Selsey’s fine homage to “Journey’s End”
Last evening I saw the very moving show, The End of the Journey, A promenade performance about WW1. It was staged in the same, small Pavilion Theatre in Selsey High Street where R C Sherriff took a keen interest in a late 1933 amateur production of his play, Journey’s End, the hugely successful and influential West End hit of 1929.
Sherriff had laboured on the play for some years, partly at his mother’s house in Selsey, and struggled to get it staged. The important things to say about the new Selsey show are that it is a fair celebration of Sherriff and his play. In particular, it is fair to Sherriff”s intimate knowledge of the war (he was a lieutenant in a front line regiment in the battle he depicts), and to his nuanced approach to the social and military issues which have dogged discussion of WW1 ever since. Sherriff’s is one of those voices – and there are many – which one has to take very seriously when one considers the sensibility of the men who served in the two world wars, and of their families too.
It happens that I am reading lots of memoirs and biographies of generals, privates, sergeants, and painters and composers of the two world wars (many of the young men in the first went on to be major figures in the second), and find them vastly interesting. They almost all contribute to the feeling that Black Adder is a very funny parody and absolutely useless, and deeply misleading, history. It is, indeed, more of a commentary on Oh What a Lovely War than on the actual war.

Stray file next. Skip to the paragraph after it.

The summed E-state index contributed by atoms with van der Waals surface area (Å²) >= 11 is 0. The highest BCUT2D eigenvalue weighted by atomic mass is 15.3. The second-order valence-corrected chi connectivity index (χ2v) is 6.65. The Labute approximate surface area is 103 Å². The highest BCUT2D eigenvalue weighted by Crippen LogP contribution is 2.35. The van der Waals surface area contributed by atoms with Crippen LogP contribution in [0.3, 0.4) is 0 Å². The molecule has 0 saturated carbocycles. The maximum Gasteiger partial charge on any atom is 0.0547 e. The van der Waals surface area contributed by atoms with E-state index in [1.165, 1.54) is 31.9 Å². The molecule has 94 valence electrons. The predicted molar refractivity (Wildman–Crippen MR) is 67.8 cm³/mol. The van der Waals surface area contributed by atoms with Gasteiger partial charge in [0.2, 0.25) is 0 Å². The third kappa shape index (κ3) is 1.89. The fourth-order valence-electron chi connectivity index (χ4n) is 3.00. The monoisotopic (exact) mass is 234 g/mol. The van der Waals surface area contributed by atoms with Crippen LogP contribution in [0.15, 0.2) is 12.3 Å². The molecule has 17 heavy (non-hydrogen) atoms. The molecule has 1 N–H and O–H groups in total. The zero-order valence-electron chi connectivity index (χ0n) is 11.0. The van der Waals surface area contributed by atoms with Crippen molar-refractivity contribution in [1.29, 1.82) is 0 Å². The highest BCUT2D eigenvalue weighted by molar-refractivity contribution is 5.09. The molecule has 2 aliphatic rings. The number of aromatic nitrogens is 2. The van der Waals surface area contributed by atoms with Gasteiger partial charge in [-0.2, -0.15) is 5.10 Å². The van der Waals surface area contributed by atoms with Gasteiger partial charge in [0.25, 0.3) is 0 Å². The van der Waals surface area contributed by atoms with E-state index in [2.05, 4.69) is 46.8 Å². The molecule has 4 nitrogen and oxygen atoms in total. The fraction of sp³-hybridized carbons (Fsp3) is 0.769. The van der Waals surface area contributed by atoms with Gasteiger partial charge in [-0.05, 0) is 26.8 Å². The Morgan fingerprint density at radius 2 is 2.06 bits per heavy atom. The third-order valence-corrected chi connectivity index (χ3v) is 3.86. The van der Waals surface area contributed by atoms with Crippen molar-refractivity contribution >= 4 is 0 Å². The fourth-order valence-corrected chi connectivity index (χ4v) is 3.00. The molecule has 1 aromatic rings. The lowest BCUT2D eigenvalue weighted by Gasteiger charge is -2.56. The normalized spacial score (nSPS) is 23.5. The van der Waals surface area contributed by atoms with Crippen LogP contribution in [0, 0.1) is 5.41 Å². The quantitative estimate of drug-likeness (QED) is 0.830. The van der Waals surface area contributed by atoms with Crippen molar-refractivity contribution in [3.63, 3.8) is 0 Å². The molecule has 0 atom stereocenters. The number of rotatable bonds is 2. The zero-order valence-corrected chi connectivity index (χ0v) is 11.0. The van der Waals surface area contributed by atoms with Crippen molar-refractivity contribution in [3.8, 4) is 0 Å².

It happens also that I am big fan of Sherriff’s 1931 novel, A Fortnight in September, set in south London and Bognor Regis. It is a tale of social mobility and social change in the inter-war years – a period as often and as sadly misread as the Great War. The novel has the same pained, lively, interested, involved empathy which enriched Journey’s End. The novel would, by the way, make a great theme for a theatrical piece, along the lines of The End of the Journey.
I should say that the 2014 Selsey show is an excellent theatrical homage to the men and women who lived through the Great War. It isn’t primarily or mostly an exegesis of the Sherriff play or an account of Sherriff: I bet that is just as he would have liked it, and I’ll bet also he would have been thrilled by this show.
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